I bet Seth McFarlane would love to fancy himself this generation’s Bob Hope, or perhaps even Mel Brooks. With the hollow smile of a car salesman, and the appeal of a commercial pitch man, in reality, McFarlane comes off as just another really desperate fan boy whose love for music, dancing, and comedy doesn’t equate to entertainment. The end result is a movie that holds our hands through every joke, and then holds our hand through the expected reaction. I imagine if McFarlane directed a remake to “Blazing Saddles” eventually someone would point to Sheriff Bart, look at the audience breaking the fourth wall, and mutter “But he’s a black man! And this is the old west!”
You can pretty much see Exhibit A in the trailers where McFarlane and Ribisi’s characters are watching Ice being delivered. When it crash lands on a man’s head killing him, he screams “That went South so fast!” Thanks for letting us know how to react to the brutal yet comical accident. “A Million Ways to Die in the West” watches like McFarlane was sitting in on a writer’s meeting for “Family Guy” and liked one of their scripts so much, he took it home and tailored it for a feature film vanity project. I’m still not sure what McFarlane is going for with his starring role. Is his character Albert a fish out of water in a time he’s just not fit for, or is McFarlane playing McFarlane stuck in the old west? If the former, how and why would Albert be so self-aware? Why does Albert have knowledge of concepts and ideas four decades before his time?
Why is Albert so painfully conscious of his time period? What’s the actual punch line in that? Yes, the old west was a dangerous time. Yes, the mortality rate was high. Do we really need a five minute rant about it? The truth is that there are seeds for really funny jokes. It’s just that McFarlane, true to form, doesn’t know when to let it go and allow the weight of the jokes to land on their own. Take for example the joke about not smiling in pictures in the old west, which starts out kind of funny, but McFarlane drives it in to the ground by the end of the film. In one scene, Albert describes how miners eat ribs with hot sauce because their senses are numb from poison gases, and declares “They literally die from their own farts!”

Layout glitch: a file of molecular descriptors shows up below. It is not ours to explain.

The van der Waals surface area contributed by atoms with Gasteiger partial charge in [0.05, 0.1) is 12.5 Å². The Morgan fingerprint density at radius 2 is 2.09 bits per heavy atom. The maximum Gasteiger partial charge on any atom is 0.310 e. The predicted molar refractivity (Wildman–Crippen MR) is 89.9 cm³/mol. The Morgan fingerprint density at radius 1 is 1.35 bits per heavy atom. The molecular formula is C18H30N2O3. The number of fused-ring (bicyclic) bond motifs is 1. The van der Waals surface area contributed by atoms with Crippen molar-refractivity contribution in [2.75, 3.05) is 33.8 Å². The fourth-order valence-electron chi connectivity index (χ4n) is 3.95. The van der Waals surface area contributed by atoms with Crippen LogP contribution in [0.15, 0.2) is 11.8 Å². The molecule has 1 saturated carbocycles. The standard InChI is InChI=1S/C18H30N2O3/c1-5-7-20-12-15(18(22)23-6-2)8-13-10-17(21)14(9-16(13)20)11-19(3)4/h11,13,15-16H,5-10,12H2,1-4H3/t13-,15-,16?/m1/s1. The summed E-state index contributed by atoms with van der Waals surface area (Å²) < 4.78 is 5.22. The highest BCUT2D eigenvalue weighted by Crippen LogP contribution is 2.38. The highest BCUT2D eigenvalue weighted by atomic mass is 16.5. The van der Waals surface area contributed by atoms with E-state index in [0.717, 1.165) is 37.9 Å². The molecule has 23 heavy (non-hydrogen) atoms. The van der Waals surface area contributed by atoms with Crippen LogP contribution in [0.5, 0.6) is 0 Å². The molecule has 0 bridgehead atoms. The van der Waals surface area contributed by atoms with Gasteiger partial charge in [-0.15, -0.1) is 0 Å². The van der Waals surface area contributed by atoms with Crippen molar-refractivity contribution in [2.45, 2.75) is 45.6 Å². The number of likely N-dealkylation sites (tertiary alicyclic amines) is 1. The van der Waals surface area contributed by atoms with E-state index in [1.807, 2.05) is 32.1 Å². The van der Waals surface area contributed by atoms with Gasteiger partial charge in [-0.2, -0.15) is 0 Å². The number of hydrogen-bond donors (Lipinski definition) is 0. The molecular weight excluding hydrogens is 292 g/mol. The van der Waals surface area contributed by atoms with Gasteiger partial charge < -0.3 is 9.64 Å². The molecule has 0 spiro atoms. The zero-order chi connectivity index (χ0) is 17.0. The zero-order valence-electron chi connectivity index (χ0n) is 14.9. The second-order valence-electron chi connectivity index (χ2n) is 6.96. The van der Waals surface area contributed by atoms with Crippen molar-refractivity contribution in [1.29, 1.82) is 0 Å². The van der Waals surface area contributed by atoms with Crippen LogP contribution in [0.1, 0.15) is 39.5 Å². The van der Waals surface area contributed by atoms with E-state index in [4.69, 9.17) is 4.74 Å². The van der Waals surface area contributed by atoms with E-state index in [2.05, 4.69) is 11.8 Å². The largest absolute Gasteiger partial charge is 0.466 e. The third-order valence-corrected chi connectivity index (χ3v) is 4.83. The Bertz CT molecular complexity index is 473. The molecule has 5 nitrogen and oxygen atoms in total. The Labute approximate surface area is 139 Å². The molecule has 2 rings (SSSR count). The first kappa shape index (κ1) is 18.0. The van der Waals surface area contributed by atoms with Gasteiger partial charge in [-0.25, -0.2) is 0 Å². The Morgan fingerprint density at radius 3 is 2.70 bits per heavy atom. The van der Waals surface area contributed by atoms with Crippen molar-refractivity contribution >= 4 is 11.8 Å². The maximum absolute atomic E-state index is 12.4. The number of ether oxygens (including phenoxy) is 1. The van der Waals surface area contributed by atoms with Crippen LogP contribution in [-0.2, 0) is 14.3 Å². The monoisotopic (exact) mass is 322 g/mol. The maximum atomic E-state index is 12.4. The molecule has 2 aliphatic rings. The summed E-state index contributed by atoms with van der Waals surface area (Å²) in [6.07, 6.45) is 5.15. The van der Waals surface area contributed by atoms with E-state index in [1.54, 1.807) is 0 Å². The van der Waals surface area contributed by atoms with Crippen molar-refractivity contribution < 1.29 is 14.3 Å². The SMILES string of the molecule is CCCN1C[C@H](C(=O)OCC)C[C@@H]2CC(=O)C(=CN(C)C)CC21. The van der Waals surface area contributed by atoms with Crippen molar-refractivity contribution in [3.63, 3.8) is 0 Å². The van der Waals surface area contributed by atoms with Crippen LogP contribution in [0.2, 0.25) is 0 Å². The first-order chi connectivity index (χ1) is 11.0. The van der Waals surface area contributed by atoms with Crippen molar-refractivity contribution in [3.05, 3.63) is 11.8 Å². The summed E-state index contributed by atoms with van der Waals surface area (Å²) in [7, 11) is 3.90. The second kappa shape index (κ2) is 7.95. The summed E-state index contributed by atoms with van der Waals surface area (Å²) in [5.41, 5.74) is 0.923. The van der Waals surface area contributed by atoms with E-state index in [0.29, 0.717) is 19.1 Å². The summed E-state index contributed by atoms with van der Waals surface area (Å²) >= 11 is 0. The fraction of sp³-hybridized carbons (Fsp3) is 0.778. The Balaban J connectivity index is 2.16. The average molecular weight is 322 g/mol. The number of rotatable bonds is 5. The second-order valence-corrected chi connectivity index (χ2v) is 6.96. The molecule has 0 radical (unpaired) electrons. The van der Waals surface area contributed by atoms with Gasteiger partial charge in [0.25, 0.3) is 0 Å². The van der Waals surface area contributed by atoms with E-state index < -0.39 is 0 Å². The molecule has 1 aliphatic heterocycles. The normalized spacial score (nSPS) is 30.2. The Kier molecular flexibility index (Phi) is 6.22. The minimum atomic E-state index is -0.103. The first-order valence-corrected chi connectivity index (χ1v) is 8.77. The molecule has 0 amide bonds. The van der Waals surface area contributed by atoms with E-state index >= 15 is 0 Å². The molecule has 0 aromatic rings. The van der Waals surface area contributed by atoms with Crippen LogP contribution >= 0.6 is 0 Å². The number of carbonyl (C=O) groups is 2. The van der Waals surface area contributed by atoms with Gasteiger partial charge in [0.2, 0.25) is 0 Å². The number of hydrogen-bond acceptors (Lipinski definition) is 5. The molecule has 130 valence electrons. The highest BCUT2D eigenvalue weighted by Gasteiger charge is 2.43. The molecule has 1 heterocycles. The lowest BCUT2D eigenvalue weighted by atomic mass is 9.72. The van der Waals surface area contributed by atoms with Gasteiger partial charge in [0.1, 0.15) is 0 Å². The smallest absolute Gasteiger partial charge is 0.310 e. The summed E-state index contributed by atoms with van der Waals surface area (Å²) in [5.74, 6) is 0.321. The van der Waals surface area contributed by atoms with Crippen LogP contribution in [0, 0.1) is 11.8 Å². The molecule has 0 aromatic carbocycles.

A second later, we see a miner keel over and die after unleashing a loud fart. McFarlane has no confidence in the intelligence of his audience (he can’t even be bothered to garner a stubble or beard for the role set in the old west), so he emphasizes a joke and sight gag at least three times before moving on to something that could potentially be funny. How many times do we have to emphasize the graphic nature of Sarah Silverman’s job as a prostitute before McFarlane realizes it just isn’t funny? Star McFarlane peppers the movie with an impressive supporting cast, all of whom is either glorified props, or meant to make McFarlane seem funnier.
Giovanni Ribisi, and Neil Patrick Harris both known to draw a laugh or two, but are merely there to react to one liners by McFarlane. Meanwhile Liam Neeson’s role is a glorified walk on. Charlize Theron does pull off a great performance pretending to find McFarlane’s character funny, charming, and appealing. That said, there are a few moments that made me chuckle aloud. The interplay between Albert and his cranky old parents was a great running joke, and how the town marveled at the sight of an actual dollar was very funny. Despite the few glaring moments of wit, “A Million Ways to Die in the West” is a comedy that desperately wants to emulate Mel Brooks, but fails in every respect. It’s unfunny, overlong, and proves McFarlane is perhaps better off voicing sentient Teddy Bears.